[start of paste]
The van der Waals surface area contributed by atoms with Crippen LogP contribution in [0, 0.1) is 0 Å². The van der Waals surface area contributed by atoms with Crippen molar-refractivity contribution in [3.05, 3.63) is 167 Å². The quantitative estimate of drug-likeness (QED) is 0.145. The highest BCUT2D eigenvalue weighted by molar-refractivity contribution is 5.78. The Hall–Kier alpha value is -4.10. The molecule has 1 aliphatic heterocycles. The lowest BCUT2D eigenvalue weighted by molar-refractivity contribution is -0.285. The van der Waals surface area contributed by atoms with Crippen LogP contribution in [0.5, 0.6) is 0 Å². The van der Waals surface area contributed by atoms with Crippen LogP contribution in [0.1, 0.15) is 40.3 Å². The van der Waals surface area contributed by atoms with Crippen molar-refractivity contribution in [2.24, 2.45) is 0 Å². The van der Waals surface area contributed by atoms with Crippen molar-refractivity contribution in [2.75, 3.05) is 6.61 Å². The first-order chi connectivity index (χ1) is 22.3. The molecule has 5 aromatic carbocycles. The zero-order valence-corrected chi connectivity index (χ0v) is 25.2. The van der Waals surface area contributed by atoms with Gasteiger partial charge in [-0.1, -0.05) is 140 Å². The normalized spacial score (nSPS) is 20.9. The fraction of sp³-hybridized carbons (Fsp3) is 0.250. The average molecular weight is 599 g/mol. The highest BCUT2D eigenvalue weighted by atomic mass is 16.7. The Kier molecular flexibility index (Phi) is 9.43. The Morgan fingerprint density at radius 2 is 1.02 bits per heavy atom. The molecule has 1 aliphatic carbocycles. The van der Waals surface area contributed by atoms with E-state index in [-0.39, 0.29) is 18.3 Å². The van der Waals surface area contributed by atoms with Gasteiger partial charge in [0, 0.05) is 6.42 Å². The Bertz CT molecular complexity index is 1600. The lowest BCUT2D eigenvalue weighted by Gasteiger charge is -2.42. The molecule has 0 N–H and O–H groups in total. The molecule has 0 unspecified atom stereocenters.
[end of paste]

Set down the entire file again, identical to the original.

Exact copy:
The van der Waals surface area contributed by atoms with Crippen LogP contribution in [0, 0.1) is 0 Å². The van der Waals surface area contributed by atoms with Crippen molar-refractivity contribution in [3.05, 3.63) is 167 Å². The quantitative estimate of drug-likeness (QED) is 0.145. The highest BCUT2D eigenvalue weighted by molar-refractivity contribution is 5.78. The Hall–Kier alpha value is -4.10. The molecule has 1 aliphatic heterocycles. The lowest BCUT2D eigenvalue weighted by molar-refractivity contribution is -0.285. The van der Waals surface area contributed by atoms with Crippen LogP contribution in [0.5, 0.6) is 0 Å². The van der Waals surface area contributed by atoms with Crippen LogP contribution in [0.1, 0.15) is 40.3 Å². The van der Waals surface area contributed by atoms with Crippen molar-refractivity contribution in [2.24, 2.45) is 0 Å². The van der Waals surface area contributed by atoms with Crippen molar-refractivity contribution in [2.75, 3.05) is 6.61 Å². The first-order chi connectivity index (χ1) is 22.3. The molecule has 5 aromatic carbocycles. The zero-order valence-corrected chi connectivity index (χ0v) is 25.2. The van der Waals surface area contributed by atoms with Gasteiger partial charge in [-0.1, -0.05) is 140 Å². The normalized spacial score (nSPS) is 20.9. The fraction of sp³-hybridized carbons (Fsp3) is 0.250. The average molecular weight is 599 g/mol. The highest BCUT2D eigenvalue weighted by atomic mass is 16.7. The Kier molecular flexibility index (Phi) is 9.43. The Morgan fingerprint density at radius 2 is 1.02 bits per heavy atom. The molecule has 1 aliphatic carbocycles. The van der Waals surface area contributed by atoms with E-state index in [-0.39, 0.29) is 18.3 Å². The van der Waals surface area contributed by atoms with Gasteiger partial charge in [0, 0.05) is 6.42 Å². The Bertz CT molecular complexity index is 1600. The lowest BCUT2D eigenvalue weighted by Gasteiger charge is -2.42. The molecule has 0 N–H and O–H groups in total. The molecule has 0 unspecified atom stereocenters.